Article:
If you’re an avid search engine user, you’ve probably noticed a big change that recently took place at the home of everything fun and progressive: Google. I’m not referring to Larry Page becoming CEO, Google gaining a massive amount of attention with their Android phones, or their search engine algorithm taking social media engagements into account. It’s something you’d typically overlook.
To improve exposure for Google Places listings, which are local map listings for businesses, Google has started displaying a large number of Places compared to organic results. In the past, the search engine giant would show a few local listings and a majority of the results would be websites. Now, local searches are all about Google Places and typically 50% of the listings on the first page are derived from such.
For example, when I search for the following sets of keywords in Google, on Google Chrome, I’m presented with an interesting ratio of total results (TR) to Places:
- “Criminal Defense Attorney in Chicago” — 14 TR, 7 Places
- “Italian Restaurant in New York City” — 14 TR, 7 Places
- “Mercedes Repair Los Angeles” — 10 TR, 5 Places
- “Vacation Rentals Denver Colorado” — 10 TR, 7 Places
- “Accountant in Los Angeles, CA” — 17 TR, 7 Places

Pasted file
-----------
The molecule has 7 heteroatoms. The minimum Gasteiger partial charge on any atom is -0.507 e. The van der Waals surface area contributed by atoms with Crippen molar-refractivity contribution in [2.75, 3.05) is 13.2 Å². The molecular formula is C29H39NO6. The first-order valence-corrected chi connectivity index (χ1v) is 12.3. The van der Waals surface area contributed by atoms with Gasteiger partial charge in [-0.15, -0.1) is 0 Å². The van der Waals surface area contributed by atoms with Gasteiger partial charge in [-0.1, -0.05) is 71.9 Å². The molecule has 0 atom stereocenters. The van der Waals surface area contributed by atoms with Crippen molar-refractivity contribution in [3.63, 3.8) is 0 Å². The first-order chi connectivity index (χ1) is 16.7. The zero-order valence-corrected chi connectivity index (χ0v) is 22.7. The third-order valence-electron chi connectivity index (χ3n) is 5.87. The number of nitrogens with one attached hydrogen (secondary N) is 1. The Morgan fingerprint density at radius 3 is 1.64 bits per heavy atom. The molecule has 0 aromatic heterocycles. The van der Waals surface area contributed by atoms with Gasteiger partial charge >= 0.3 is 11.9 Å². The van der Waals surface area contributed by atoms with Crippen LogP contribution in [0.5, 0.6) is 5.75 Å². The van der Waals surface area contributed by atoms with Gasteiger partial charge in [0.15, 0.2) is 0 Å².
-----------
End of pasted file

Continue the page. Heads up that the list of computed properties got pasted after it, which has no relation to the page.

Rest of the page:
For SEO companies and internal marketing teams, this means standard approaches must be modified. Local SEO campaigns are intimately connected to Google Places and the two must work in conjunction.
Should SEO practitioners run for the hills? No, not just yet. Even though Google Places seems to be taking over, a listing without proper keywords, and a website with faulty meta information, sticks out like a sore thumb (if it sticks out at all). I recently wrote an article titled SEO Research: Google Places Changes Algorithm, Pulls Meta Data that highlights the need for on-site optimization.
Moral of the story: If you work for an SEO company or consult clients on search engine optimization strategies, you better know your way around Google Places because it can come back to bite you in the butt. And, as far as businesses go, I suggest creating a Google Places listing right away. I opt for the “Tags” which increase exposure and are very cost-efficient at $25 per month.
Keep up the good work, Google! We all love you.
The Brainchild Group
Aaron Schoenberger is Founder of The Brainchild Group — a forward-thinking Internet marketing agency that specializes in Social Media Marketing and Search Engine Optimization (SEO). He’s known for his work with celebrities, top restaurants, automotive manufacturers, professional athletes, educational institutions, luxury brands and Fortune 500 companies.